We’re all very excited at DensityDesign for these new challenges: two great opportunities to improve our knowledge on the potential role of design in making the complexity of social phenomena visible, accessible and usable. It’s also a very positive sign, showing how very different disciplines are nowadays looking at visualization as a tool to improve their research/knowledge processes. Between infographics for the media-scape and visualization for Business Intelligence and fast analytics there is a huge territory to be explored, an extension of the scientific visualization domain where understanding is really the first goal: (economic) performances and the quest for attractive and glittering pictures only come after, if any. In this territory we believe designers have a fundamental role to play.

We’ll try to keep you updated about these new projects via our blog.

posted by Paolo Ciuccarelli
Friday, September 23rd, 2011

Welcome Helena!

A warm welcome to our first intern – Helena Castro from Universidade de Aveiro (Portugal) – funded by the Leonardo da Vinci program. A great opportunity to fertilize our lab with external knowledge and view points…and to feel a bit more international!

posted by Michele Mauri
Wednesday, September 7th, 2011

Moving (to the next door)


Time present and time past
Are both perhaps present in time future,
And time future contained in time past.
If all time is eternally present
All time is unredeemable.
What might have been is an abstraction
Remaining a perpetual possibility
Only in a world of speculation.
What might have been and what has been
Point to one end, which is always present.
[...]

from ‘Burnt Norton from Four Quartets‘, by T. S. Eliot

posted by Michele Mauri
Monday, September 5th, 2011

Evaluating social politics impact with Fineo

From the very beginning of the Fineo development, our partners at CRISP (Centro di Ricerca Interuniversitario sui Servizi di pubblica utilità alla Persona) tested the tool with their own different data sets to explore the temporal evolution of the samples and to understand the differences between different categories. On one side, they provided us with valuable contributions, on the other they started to figure out a possible integration into a BI platform.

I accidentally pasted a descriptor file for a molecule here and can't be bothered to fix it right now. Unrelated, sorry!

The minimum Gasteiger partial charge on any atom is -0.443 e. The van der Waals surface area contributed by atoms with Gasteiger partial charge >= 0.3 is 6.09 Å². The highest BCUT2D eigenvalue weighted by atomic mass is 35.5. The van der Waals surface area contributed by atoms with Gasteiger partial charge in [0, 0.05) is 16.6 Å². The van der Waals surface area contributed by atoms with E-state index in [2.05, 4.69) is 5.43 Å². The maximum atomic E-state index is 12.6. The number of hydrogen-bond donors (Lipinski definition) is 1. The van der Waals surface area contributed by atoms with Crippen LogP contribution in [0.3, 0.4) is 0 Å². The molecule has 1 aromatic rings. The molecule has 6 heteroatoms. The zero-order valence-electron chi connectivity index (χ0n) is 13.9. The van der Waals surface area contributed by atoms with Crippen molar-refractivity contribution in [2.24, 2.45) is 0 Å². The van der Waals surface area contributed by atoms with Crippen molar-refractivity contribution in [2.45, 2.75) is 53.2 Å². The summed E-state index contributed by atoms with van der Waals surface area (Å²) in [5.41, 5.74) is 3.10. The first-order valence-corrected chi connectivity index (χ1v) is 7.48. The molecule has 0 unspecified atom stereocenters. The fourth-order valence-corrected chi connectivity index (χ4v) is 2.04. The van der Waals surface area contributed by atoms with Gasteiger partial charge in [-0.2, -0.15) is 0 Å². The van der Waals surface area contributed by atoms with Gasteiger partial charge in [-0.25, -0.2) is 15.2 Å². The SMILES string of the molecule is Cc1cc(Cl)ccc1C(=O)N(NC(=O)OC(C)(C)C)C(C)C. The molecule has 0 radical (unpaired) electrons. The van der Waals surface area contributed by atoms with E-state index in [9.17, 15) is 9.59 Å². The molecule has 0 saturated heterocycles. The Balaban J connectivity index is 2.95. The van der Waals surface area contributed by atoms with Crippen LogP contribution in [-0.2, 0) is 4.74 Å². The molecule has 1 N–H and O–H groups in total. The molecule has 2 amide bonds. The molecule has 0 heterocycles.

Today they’ve released one of the data sets they’ve used with Fineo, giving us the permission to redistribute it in order to make possible a comparison with other tool.
The data set have been developed inside the Labor Project, using administrative data to analyse how Regione Lombardia’s social politics impact on the labour market. It contains a sample of about 2,000 individuals and their evolution in 7 months in terms of employment contract, job qualification, field and required skill level. The data set also contains information about socio-demographic variables such as age, education, nationality.

You can try the online application with this dataset.

The used data set, in TSV format, is available at this link.

This data set is provided “as is” only for testing purposes, CRISP is owner of all copyrights.

posted by Michele Mauri
Thursday, September 1st, 2011

CIID Summer School

Summer is over. It’s time to work on new amazing projects but first we would like to tell you a summer experience of two of us.
We (Michele Mauri and Giorgio Uboldi), went to Copenaghen for 2 weeks of summer school at the CIID (Copenaghen Institute of Interaction Design), attending the “Computational Design” and the “Physical Computing” workshops with participants from all around the world.
The workshops followed the ‘learning by doing’ philosophy of the School, encouraging participants to discover the potential of generative design and the fascinating world of programming (through the use of Processing and Arduino).